When you mix black and white, you get green

Africa's view on Europe
Viewed from Nigeria, Europe presents a conflicting picture. If nothing else, its complicated relations with Africa show for a Nigerian writer: Thinking in terms of good and evil, black and white, is inappropriate.

I was born and raised in Nigeria and have never spent six straight months outside its borders. For this writer, my tormented country is the only place that feels like home in both my fiction and my nightmares. Each time I land back in Lagos from a writing residency or festival I’ve attended in Europe, I feel the tropical heat melting my heart and also cooking my anger at the systemic lapses of my homeland. And just like the son who complains that his friend’s mother is the better parent, I start, right from the airport, comparing Africa’s failings to Europe’s successes. How can you not spot the difference—as we Nigerians like to groan to each other in the standstill queue at the decrepit Lagos airport—when the ground you flew off from was Frankfurt Airport, the polar opposite of this shambles?

From afar, my best friend’s mother is easy to admire. She does everything right that my African home seems to get wrong. Europe has her prejudices, we all know, as well as her domestic plights like nationalistic populism and materialistic overconsumption. But point out the country that doesn’t have its peculiar problems, from Brazil to India to the USA, and I’ll prove your blindness. For those fatigued Nigerian travellers sweating in the Lagos airport, the working air conditioners and gleaming escalators of foreign airports are the only truths that matter in that moment. And yet, despite the praises we sing to Europe, our criticisms about our motherland sound more like scattered prayers than the drumbeats of revolution.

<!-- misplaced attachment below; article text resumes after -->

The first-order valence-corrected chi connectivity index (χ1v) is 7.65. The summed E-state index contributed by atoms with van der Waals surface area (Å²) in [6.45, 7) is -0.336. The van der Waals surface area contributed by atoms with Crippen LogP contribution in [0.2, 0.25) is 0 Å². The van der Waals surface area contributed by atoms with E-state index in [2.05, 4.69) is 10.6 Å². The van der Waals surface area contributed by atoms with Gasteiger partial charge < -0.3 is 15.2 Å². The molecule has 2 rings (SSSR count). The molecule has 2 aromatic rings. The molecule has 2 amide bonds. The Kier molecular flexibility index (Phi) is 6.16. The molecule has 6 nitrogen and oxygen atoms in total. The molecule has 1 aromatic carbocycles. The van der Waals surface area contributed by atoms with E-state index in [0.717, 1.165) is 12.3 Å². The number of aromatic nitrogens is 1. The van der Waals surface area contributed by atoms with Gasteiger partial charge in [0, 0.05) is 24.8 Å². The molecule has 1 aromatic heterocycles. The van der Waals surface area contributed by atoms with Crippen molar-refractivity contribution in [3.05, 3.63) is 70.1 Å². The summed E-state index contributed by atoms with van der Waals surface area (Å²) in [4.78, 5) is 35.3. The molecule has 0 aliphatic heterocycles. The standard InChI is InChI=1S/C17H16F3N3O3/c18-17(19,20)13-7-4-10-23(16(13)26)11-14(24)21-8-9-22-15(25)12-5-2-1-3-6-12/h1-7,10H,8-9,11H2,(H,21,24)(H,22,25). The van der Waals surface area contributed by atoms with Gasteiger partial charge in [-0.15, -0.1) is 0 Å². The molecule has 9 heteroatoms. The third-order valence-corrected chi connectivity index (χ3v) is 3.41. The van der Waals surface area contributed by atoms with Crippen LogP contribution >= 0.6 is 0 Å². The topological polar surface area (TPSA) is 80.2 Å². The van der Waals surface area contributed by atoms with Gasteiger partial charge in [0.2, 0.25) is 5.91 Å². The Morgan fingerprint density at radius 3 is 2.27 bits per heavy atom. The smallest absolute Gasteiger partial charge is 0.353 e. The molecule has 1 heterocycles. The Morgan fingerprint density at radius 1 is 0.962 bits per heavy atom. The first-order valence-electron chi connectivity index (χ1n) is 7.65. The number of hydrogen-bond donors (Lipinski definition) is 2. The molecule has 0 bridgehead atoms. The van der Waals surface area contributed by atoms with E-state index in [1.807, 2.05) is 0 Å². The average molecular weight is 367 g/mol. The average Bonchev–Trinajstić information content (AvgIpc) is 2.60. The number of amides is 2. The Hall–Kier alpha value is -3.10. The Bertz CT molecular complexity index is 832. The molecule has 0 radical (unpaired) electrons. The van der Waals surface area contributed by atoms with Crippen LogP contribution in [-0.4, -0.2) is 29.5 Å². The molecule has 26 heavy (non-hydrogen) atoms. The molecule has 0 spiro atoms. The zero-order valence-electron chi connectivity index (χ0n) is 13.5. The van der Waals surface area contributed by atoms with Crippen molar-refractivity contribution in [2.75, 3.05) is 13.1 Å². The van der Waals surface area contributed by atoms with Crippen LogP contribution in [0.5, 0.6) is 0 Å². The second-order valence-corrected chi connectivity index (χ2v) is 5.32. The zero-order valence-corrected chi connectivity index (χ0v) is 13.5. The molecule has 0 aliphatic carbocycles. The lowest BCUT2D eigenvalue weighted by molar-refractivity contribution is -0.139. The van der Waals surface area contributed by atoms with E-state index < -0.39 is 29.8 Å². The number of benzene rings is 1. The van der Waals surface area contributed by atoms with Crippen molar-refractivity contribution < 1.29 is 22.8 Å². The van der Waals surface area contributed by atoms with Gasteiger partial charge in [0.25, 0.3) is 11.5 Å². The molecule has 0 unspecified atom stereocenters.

Best-paid Nigerians have always served foreign interests

For many Nigerians, the black-and-white comparisons between Africa and Europe started in our childhood. We grew up looking to Europe for our pop music and art house movies, our schoolbooks  and trusted news channels, our luxury vehicles, airplanes, skilled pilots, aviation fuel. The largest exporters of Nigerian oil and gas are Shell, Agip and Total, among other foreign-led companies—as such, the best-paid Nigerians have always served foreign interests without even needing to travel outside the country. This anomaly in the nation’s social contract is still accepted by citizen and government alike, because it reflects the current reality that big business controls weak nations.